Venous congestive myelopathy is a progressive disorder frequently associated with arteriovenous fistulas, usually dural. By causing diffuse spinal cord enlargement and enhancement on imaging, it may simulate a neoplasm and prompt a biopsy. We evaluated the biopsy findings in seven such patients (M = 5, F = 2, mean age 59 ± 11 years) who presented variably with progressive lower extremity weakness (86%), bowel and bladder dysfunction (86%), sensory changes (86%) or pain (29%). Preoperative magnetic resonance imaging showed spinal cord enlargement with T2-hyperintensity (86%) and contrast enhancement (57%) at the cervical (14%), thoracolumbar (57%), and/or conus medullaris (57%) level. Prebiopsy spinal angiogram, performed in two patients, was negative. Spinal cord biopsy showed architecturally distorted parenchyma with gliosis and thick hyalinized vessels (100%), variable myelin loss (71%), mild glial atypia (57%), hemosiderin deposition (71%), Rosenthal fibers (43%), vascular thrombosis (29%), and necrosis (29%), features highly suggestive of venous congestive myelopathy. Postbiopsy spinal angiograms were performed in five patients. A dural arteriovenous fistula was identified by selective angiography in three patients, including the two with a negative preoperative angiogram. Additional postbiopsy angiographic studies in two patients were negative, and two patients were followed up without angiography. Mean follow-up after biopsy was 13.6 months. Histologic changes characteristic of venous congestive myelopathy may be seen in spinal cord biopsies with or without an associated fistula. Recognition of this entity by surgical pathologists is important, leading to the correct identification of a non-neoplastic lesion as well as of a surgically treatable disease.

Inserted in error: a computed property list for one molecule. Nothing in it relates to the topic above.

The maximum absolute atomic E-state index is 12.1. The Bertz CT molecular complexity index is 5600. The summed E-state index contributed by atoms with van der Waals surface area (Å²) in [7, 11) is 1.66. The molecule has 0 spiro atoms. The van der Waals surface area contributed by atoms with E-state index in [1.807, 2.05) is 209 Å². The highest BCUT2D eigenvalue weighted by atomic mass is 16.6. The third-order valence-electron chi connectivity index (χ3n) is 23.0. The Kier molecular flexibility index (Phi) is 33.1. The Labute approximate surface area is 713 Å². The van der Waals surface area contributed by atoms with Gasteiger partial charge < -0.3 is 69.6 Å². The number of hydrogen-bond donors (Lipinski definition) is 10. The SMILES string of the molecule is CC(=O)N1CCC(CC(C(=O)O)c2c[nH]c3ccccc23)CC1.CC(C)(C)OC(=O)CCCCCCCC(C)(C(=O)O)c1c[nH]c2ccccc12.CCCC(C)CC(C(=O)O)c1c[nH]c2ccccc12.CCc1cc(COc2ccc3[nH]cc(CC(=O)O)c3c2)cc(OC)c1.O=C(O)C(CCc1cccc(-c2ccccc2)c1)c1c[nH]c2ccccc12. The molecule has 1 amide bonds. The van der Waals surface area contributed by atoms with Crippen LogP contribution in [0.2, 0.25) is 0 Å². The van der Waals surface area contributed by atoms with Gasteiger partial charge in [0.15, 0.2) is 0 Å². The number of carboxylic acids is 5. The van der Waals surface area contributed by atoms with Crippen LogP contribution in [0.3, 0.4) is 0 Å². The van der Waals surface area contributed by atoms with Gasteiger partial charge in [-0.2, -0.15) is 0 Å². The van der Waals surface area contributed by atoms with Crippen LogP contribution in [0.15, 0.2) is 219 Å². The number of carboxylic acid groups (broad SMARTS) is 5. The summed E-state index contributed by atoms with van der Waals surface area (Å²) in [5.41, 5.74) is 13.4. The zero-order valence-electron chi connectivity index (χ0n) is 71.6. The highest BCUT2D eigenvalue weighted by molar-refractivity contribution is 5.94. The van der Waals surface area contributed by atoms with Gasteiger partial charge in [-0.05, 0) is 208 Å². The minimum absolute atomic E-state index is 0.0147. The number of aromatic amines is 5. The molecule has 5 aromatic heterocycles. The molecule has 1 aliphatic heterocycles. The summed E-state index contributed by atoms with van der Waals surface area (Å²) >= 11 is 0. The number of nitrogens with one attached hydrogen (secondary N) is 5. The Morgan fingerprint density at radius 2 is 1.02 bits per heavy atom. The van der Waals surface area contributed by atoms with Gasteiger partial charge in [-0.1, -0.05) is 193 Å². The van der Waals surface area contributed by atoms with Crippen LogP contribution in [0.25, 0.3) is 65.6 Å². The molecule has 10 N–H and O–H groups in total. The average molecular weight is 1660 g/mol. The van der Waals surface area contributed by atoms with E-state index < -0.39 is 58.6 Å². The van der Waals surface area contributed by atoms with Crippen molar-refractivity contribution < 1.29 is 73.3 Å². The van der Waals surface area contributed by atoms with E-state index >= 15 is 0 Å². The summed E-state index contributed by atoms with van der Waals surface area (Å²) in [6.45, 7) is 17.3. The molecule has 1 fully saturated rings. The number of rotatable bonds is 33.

- Foix-Alajounine syndrome
- Progressive myelopathy
- Spinal cord tumor
- Spinal dural arteriovenous fistula
- Venous congestive myelopathy
ASJC Scopus subject areas
- Pathology and Forensic Medicine